Similar to the NMB’s structure, the NLRB is required to have five members with a simple majority appointed by the president. To clarify the importance of these positions, these are the individuals who are in charge of investigating and remedying unfair labor practices with the carriers, as nominated by the Trump/Pence administration: ■ John F. Ring (chairman), a former management and labor relations attorney, appointed in 2018. ■ Marvin E. Kaplan, former chief counsel of the Occupational Safety and Health Review Commission, whose 2017 appointment was supported by a number of business special-interest groups. ■ William Emanuel, a former labor law attorney for transportation, logistics, and manufacturing companies, who was appointed in 2017. With respect to the other two NLRB seats normally held by minority party appointees, President Trump has stated his intention to re-appoint Lauren McFerran, although he has yet to follow through. It is also apparent that he intends to leave vacant the seat that had been occupied by Democratic appointee Mark Gaston Pearce, resulting in a board with three Republican members and no or perhaps eventually a single minority party member. Since the law requires only three NLRB members for a quorum to conduct its business, the agency has pressed forward with its two vacant seats and issued a series of decisions, rulemakings and initiatives that heavily favor corporations and repeal myriad existing worker protections. Under President Trump’s direction, the NLRB has acted on every single item on a top-10 corporate interest “wish list” that was published by the Chamber of Commerce in early 2017.
Department of Labor (DOL) appointments
President Donald Trump’s decision to nominate Eugene Scalia as the new labor secretary is driving wide rifts among HR and benefits professionals, with some praising his industry knowledge as a boon to businesses. Others decried the choice, saying he’d hurt the American worker. Scalia has spent his career fighting for the interests of financial firms, corporate executives and shareholders rather than the interests of working people. In another example of stark contrast, in 2009 the Obama/Biden administration nominated Hilda Solis for the position of labor secretary. At the same time, Solis joined Vice President Biden’s Middle Class Task Force, and pressed ahead with a clear and unapologetic agenda to aggressively enforce workplace protection laws, and enact new rules and regulations intended to grant more power to unions and workers. Corporate interest groups, antiunion organizations, and Republican Congress members adamantly opposed Solis’s nomination. Following Solis’s resignation in 2013, the Obama/Biden administration praised her accomplishments and chose Tom Perez, a former civil rights attorney who dedicated much of his efforts to increased protections for the elderly, war veterans, and labor unions, as her successor. Perez was known for regularly making house calls and onsite trips to obtain personal feedback from workers.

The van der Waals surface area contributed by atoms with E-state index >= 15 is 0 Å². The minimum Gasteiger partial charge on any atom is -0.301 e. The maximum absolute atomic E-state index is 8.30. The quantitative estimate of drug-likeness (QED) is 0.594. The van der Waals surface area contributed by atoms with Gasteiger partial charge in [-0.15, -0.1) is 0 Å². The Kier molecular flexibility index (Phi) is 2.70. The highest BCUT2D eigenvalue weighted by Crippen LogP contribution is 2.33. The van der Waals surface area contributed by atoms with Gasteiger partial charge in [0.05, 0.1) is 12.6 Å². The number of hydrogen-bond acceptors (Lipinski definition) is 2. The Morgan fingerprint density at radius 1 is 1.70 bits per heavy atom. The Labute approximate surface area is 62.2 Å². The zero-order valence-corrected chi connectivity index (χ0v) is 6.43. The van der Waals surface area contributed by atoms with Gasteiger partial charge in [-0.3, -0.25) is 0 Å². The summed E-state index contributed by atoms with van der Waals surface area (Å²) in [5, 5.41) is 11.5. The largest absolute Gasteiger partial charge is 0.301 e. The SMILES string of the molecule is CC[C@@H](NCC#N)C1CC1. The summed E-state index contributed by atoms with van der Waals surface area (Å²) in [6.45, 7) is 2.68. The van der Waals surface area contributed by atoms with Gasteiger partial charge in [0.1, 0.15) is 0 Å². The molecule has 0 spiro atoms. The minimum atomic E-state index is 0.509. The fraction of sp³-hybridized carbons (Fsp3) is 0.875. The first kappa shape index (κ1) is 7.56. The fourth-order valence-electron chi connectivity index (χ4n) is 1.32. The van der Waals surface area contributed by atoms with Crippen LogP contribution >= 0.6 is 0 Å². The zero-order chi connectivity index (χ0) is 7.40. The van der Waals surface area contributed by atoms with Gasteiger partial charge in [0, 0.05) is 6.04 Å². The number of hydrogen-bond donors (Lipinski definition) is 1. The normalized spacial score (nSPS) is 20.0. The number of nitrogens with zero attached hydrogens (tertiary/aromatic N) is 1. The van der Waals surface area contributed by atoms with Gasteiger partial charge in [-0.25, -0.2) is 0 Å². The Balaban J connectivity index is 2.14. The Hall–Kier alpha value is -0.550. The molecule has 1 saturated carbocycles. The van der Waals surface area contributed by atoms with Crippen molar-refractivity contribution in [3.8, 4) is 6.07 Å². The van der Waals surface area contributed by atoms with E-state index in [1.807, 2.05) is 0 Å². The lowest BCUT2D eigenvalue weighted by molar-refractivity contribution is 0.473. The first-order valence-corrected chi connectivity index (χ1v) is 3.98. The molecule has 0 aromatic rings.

Beginning in February 2020, before it was known that the virus had reached this country, we began making myriad preparations for a worst-case scenario, including modifications to our Health & Welfare Plans and a legislative agenda that make sure our members are protected. As a part of those efforts, in early March when there were fewer than 200 confirmed cases in the U.S., we wrote to the railroads, the FRA, the FMCSA, OSHA, and the Department of Transportation demanding that mandates be issued requiring essential employers to comply with basic CDC guidelines for COVID-19 cleanliness, including providing essential employees with the proper protective equipment and social-distancing measures. As you can probably surmise by now (if you are not already aware) the response from the rail carriers, bus carriers and transit agencies was that the responsibility of adhering to CDC guidelines was entirely up to the employee. In the instances where a few regulatory agencies, such as the FRA, bothered to respond, we were told that they essentially trust the carriers to do the right thing, and in their view, it isn’t necessary or appropriate to issue mandates. Instead, we had to take matters into our own hands by cataloging the carriers’ violations and shortcomings via an online reporting tool, which continues to serve its purpose to this day.
What about the booming economy and increased rail traffic?